CORNEAL THICKNESS AND ENDOTHELIAL DAMAGE AFTER INTRACAPSULAR CATARACT EXTRACTION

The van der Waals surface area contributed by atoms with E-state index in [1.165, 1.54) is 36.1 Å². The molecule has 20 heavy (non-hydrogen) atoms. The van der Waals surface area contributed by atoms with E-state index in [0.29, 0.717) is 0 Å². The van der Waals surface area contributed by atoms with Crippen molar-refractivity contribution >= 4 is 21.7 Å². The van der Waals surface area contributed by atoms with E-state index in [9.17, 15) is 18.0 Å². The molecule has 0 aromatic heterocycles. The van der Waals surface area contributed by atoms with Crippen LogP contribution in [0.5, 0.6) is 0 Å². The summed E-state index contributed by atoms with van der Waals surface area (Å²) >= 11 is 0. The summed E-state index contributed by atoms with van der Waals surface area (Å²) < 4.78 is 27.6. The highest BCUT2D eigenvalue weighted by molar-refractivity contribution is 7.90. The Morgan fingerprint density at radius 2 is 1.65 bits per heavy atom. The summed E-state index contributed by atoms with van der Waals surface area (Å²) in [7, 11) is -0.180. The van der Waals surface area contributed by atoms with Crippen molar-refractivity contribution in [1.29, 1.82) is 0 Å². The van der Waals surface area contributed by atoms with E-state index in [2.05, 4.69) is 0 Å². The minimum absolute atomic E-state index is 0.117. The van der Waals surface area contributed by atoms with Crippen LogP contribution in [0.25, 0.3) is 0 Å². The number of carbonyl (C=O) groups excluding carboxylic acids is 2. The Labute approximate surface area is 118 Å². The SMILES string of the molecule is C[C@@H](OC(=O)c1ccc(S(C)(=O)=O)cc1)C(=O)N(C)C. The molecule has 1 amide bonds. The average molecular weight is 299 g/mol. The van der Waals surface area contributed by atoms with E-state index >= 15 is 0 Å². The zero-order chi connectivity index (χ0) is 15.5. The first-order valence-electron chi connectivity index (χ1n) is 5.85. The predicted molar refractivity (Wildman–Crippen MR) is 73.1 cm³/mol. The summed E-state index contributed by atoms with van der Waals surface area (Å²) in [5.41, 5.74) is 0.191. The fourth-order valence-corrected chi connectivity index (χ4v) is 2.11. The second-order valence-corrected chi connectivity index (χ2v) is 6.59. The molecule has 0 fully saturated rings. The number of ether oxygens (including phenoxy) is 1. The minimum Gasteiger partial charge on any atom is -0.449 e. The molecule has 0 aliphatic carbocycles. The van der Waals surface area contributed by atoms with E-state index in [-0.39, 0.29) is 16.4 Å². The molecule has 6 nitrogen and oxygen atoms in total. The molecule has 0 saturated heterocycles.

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<ul><li><p>A C T A O P H T H A L M O L O G I C A V O L . 5 8 1 9 8 0 </p><p>Department o f Ophthalmology (Head: N. Ehlers), h h u s Kommunehospital, University o f Aarhus, Arhus, Denmark </p><p>CORNEAL THICKNESS AND ENDOTHELIAL DAMAGE AFTER INTRACAPSULAR CATARACT EXTRACTION </p><p>THOMAS OLSEN </p><p>In a prospective study corneal thickness and specular microscopic findings of corneal endothelium are reported in 37 patients undergoing intracapsular cataract extraction. Central endothelial cell loss was estimated six months after the operation and was found to correlate significantly to the immediate post-operative increase in central corneal thickness. A subgroup of patients showing slight endothelial dystrophy prior to the operation showed a signifi- cantly higher increase in corneal thickness fourth day after the operation. Six months after the operation a significant residual increase in corneal thickness was found for this group, while the rest of the patients had returned to near pre-operative levels. No correlation was found between cell loss and residual corneal thickness increase at this time. Six months after the operation a vertical difference in cell density was found. This difference could be correlated to the age of the patient, presumably indicating a less complete redistribution of the cell population in older patients. </p><p>Key words: cataract extraction - cell loss - corneal thickness - endothelium - specular microscopy. </p><p>The damage exerted on the corneal endothelium during cataract extraction has been the subject of several specular microscopic studies (Bourne &amp; Kaufman 1976; Cheng et al. 1977; Forstot et al. 1977; Hirst et al. 1977; Rao et al. 1978; Drews &amp; Waltman 1978; Rao et al. 1979; Galin et al. 1979; Abbott &amp; Forster 1979). A working hypothesis has been that the amount of the endothelial trauma, i.e. the cell loss is somehow related to the function of the endothelium and therefore to corneal hydration. The information yielded by the endothelial reflex on this respect is, however, still unsettled. </p><p>Received December 15th. 1979. </p><p>424 </p></li><li><p>Corneal thickne.n and endothelial damage </p><p>The post-operative endothelial cell density varies with time and location on the cornea. Evidence is now accumulating that the gradual decrease in cell density seen months after the operation (Hirst et al. 1977; Rao et al. 1978; Galin et al. 1979) is caused by a redistribution of the cell population (Rao et a1 1978; Sugar 1979), tending with time to even out imbalances in cell density created during surgery. This implies that a lowered central cell density is an inaccurate index of total cell loss in the early phases after the operation. </p><p>This study reports the immediate effect of endothelial damage on corneal thickness following intracapsular cataract extraction. In order to improve estima- tion of the cell loss, post-operative cell densities were not estimated until six months after surgery. </p><p>Subjects and Methods </p><p>A total of 45 subjects with senile cataract entered the study. This group comprised all patients consecutively admitted to the eye department during a two months period where indication for intracapsular cataract extraction was found. Patients with co-existing eye diseases such as glaucoma, uveitis or corneal diseases were excluded. Generally patients were not advocated surgery if endothelial dystrophy was revealed in routine slit lamp examination. Not seldomly, however, the specular microscopic examination revealed a guttate endothelium in the endothelial reflex which was not readily detected in ordinary slit lamp examination. In such cases surgery was not abandoned and the patients were included in the study. </p><p>T h e operational procedure was intracapsular cryoextraction with corneal incision and zonulysis. For irrigation a Ringer solution was used. The wound was closed with running 10-0 nylon suture. The operations were performed by a number of surgeons. No regard was paid to the particular surgeons experience. Occurrence of vitreous loss or other pre-operative complications did not exclude the patient from the series. </p><p>Prior to surgery the central endothelium of all patients were photographed with a non-contact specular microscope (Olsen 1979). The central corneal thickness was measured the day before and on each of four days after surgery using a modified Haag-Streit pachometer (Ehlers &amp; Sperling 1977). All measurements were single determinations taken as the closest 5 I. position on the scale reading of the pachometer, and were done by the author shortly after noon. The standard error of single determinations with the present method has repetitively been found to be 5-6 p (about l%), estimated from a large (&gt;20) number of measurements of several subjects. </p><p>Six months after the operation the patients were asked to attend the clinic for reexamina- tion. The central endothelium was photographed as described above and in addition an area 2-3 mm superiorly to the center of the cornea was photographed by directing the gaze of contralateral eye. Again corneal thickness was measured. Intraocular pressure was measured with an applanation tonometer attached to the slit lamp. Seven patients did not show up for the reexamination. One patient was excluded because of post-operative glaucoma. Age range of the remaining patients, 16 men and 21 women, was 57-87 years with a mean of 73.6 years. These 37 patients are reported on in the following. Unless specified otherwise statistical analyses were based on distributional methods. For comparison of means Students t-test was employed. </p><p>425 </p></li><li><p>Thomas Olsen </p><p>Results </p><p>Pre-operative and post-operative central cell density of operated eye was (mean f SD) : 254 1 (f 423) and 1894 (f 50 1) cells/mm*, respectively, with a mean cell loss of 25.1 (k 16.4) %. Pre-operative central corneal thickness of operated eye was 0.530 (k 0.03 1) mm. No correlation was found to pre-operative cell density (r = 0.16, P &gt; 0.3). The immediate increase in central corneal thickness was 0.085 (+ 0.066), 0.073 (f 0.050), 0.059 (k 0.027) and 0.054 (k 0.028) mm the first, second, third and fourth day after the operation, respectively. For each day this increase was found to correlate significantly to the central cell loss (r = 0.73, 0.59, 0.56 and 0.58, P &lt; 0.00 1, for day one through day four, respectively). The strongest correlation was thus found on the first post-operative day (Fig. 1). Dotted line in Fig. 1 indicates regression line y on x calculated using the method of least squares for thickness increases below 250 p. Intersection on ordinate is not significantly different from the origin. </p><p>Six of the patients turned out to have guttae in the endothelium as revealed on the pre-operative photographs of the central endothelium. These changes were </p><p>Central cell loss (%I 7c </p><p>sc </p><p>5c </p><p>4c </p><p>3c </p><p>2C </p><p>10 </p><p>0 </p><p>. . .. . . . . = </p><p>' . . . ., ' . . .. . . ' </p><p>. I </p><p>JO 100 150 200 2 5 0 300 350 400 </p><p>A CCT (Am) first day after operation Fzg. 1. </p><p>Correlation between first day post-operative increase in central corneal thickness (CCT) and central endothelial cell loss estimated six months after cataract extraction. Dotted line </p><p>indicates regression line y on x. (r = 0.73, P &lt; 0.001). </p><p>426 </p></li><li><p>Corneal thickness and endothelial damage </p><p>0 I I </p><p>A CCT I y m l </p><p>120 - </p><p>100 - </p><p>80 - </p><p>60 - </p><p>g u l l e l e endof hel ium </p><p>1 2 3 4 days 180 </p><p>Fig. 2. Mean post-operative increase in central corneal thickness (CCT) in 31 patients with normal endothelium and 6 patients with minor dystrophic changes in the endothelium. Asterisks indicate significant (P &lt; 0.05, by Student's t-test) difference among the groups on day four and persistent elevated thickness six months after surgery for the group with guttate </p><p>endothelium. Vertical bars indicate standard errors of the mean. </p><p>bilateral. Mean pre-operative corneal thickness of this group was 0.540 (+ 0.017) mm, not significantly different from the rest of the patients. The post-operative increase in corneal thickness for this group was larger than in the patients with normal endothelial reflex and became significantly different fourth day after the operation (Fig. 2). The mean cell loss of 29.7 (+ 20.1) 5% for this group was however not significantly different from the rest of the patients. </p><p>For the total group neither pre-operative cell density visible pleomorphology of the cells, pre-operative corneal thickness, age nor sex was significantly related to the thickness increase or central cell loss. </p><p>Six months after the operation central corneal thickness was almost normalized in the normal group. Mean residual thickness increase was 0.006 (+ 0.018) mm, not significantly different from zero. In the group of pre-operative indothelial guttae the residual thickness increase was 0.018 (+ 0.020) mm, which is close to, but significantly (P &lt; 0.05) different from zero. In these patients the endothelial changes had worsened in all cases, that is, the defects in the endothelial reflex were larger and more numerous than before the operation (Fig. 3). No guttai-like changes were found in those eyes with previous normal endothelial reflex (Fig. 4). </p><p>427 </p></li><li><p>Thomas Ohen </p><p>No correlation was found between cell loss and residual corneal thickness at this time in the entire group (r = 0.22, P &gt; 0.1). All corneas were clear. Corneal thickness of unoperated eye showed a mean change of -0.001 (+ 0.012) and -0.003 (k 0.012) mm in the normal and guttae-group, respectively. </p><p>The superior counts found six months after the operation were as a group lower that the central counts. Mean decrease from central to superior counts was 18.8%, range -3 to +57%. This vertical difference in cell density was found to correlate significantly to the age of the patient (Fig. 5). For graphic simplicity the data have been pooled and averaged in three age groups. No difference was found between the vertical density difference in the guttae-group as compared to the normal group (mean values 26.5 (+ 18.5) %, n = 3 vs. 18.0 (+ 16.4) %, n = 29, respectively, P &lt; 0.4). In five patients counts from the superior region were not available due to poor quality of photographs or extensive guttae-changes. No relation was found between the vertical density difference and residual corneal thickness increase six months after surgery. </p><p>Fig. 3. Central corneal endothelium before (top) and six months after (bottom) intracapsular ( ataract extraction in a seventy-one-year-old woman with guttate endothelium. The cell density has decreased 49% from 2480 to 1270 cells/mm*. Central corneal thickness increased </p><p>0.190 mm first day after the operation. Bar = 1 0 0 ~ . </p><p>428 </p></li><li><p>Corneal thickness and endothelial damage </p><p>o - - - - </p><p>Fig. 4 . Central corneal endothelium before (top) and six months after (bottom) intracapsular cataract extraction in a sixty-nine-year-old woman. The cell density has decreased 37% from 2910 to 1820 cells/mm*. Central corneal thickness increased 0.190 rnm first day after the </p><p>operation. Bar = loop. </p><p>429 </p></li><li><p>Thomas Olsen </p><p>Discussion </p><p>The mean cell loss reported after intracapsular cataract extraction ranges from 4 to 2 1 % (Bourne &amp; Kaufman 1976; Cheng et al. 1977; Forstot et al. 1977; Hirst et al. 1977; Rao et al. 1978; Drews &amp; Waltman 1978; Galin et al. 1979; Abbott &amp; Forster 1979). In these studies the post-operative time until evaluation generally varies from a few days to several months. The mean cell loss of 25% found six months after the operation in the present study may seem higher than in the studies cited above. Some of this discrepancy undoubtly is accounted for by the longer post-operative period in the present study. Because of the sliding phenomenon central counts may be expected to indicate total cell loss better the longer the post-operative follow-up period. Galin et al. (1979) state that the post-operative decrease in central counts is minimal after three months. The still present vertical density difference found in the present study after six months (Fig. 5) indicates that a complete redistribution of the cell population has not taken place at this time, at least in the age range studied. Whether the central count after this time really reflects the mean decrease in cell density is unclear. To answer this, a complete mapping of the corneal endothelium post-operatively seems necessary. </p><p>Another factor which must be considered when comparing cell losses reported by different investigators is that only clear corneas can be studied. At the present follow-up examination all corneas were clear ensuring that no endothelial photo was excluded on the grounds of an oedematous cornea, a problem which may arise in the early post-operative days and especiallly in case of great cell loss. </p><p>The average increase in corneal thickness found in the present study in the early post-operative days seems to be in agreement with the results of Norn (1973), Wood &amp; Maumenee (1975), and Bramsen et al. (1978). Somewhat greater thickness increase was found by Cheng et al. (1977). Giardini &amp; Cambiaggi (1965), in a study of extra- and intra-capsular extractions, found an average of 45% increase in corneal thickness on third day after the operation. Presumably this high increase may be due to the different surgical technique employed twenty years ago (Norn 1973). </p><p>Most authors agree that the corneal thickness returns to normal less than six months after the operation (Cheng et al. 1977; Norn 1973; Wood &amp; maumenee 1975) even in the case of very high immediate encrease (Giardini &amp; Cambiaggi 1956). At variance is the finding of Miller &amp; Dohlman (1970) who stated that 76% of 50 unilateral aphakic subjects more than six months after the operation still showed increased corneal thickness on the operated side. As was shown by Wood &amp; Maumenee (1975), and as was the tendency in the present investigation, the ultimate thickness depends on the pre-operative condition of the endothelium. No </p><p>430 </p></li><li><p>Corneal thickness and rnrlothelial damage </p><p>information was given on the status of the endothelium in the series reported by Miller &amp; Dohlman (1970). </p><p>The present investigation revealed a strong correlation between the immediate corneal thickness and the cell loss index, i.e. the central cell loss. Like the situation with estimates of the cell loss, central corneal thickness increase can only be regarded as an index of the total volumen change or water intake of the cornea. Whether the central increase represents the mean thickness is dependent on the fluid distribution within the cornea, which varies considerably with time and among different individuals (Giardini &amp; Cambiaggi 1956). Generally, however, the cornea is thicker in the upper part and thinner in the lower part, with an intermediate thickness in the center. By expressing the cell loss as per cent of initial value, the relationship depicted in Fig. 1 is in fact a correlation between an index of the water intake of the cornea and an index of the area broken down of the endothelium as a result of the surgery. This relationship bears a...</p></li></ul>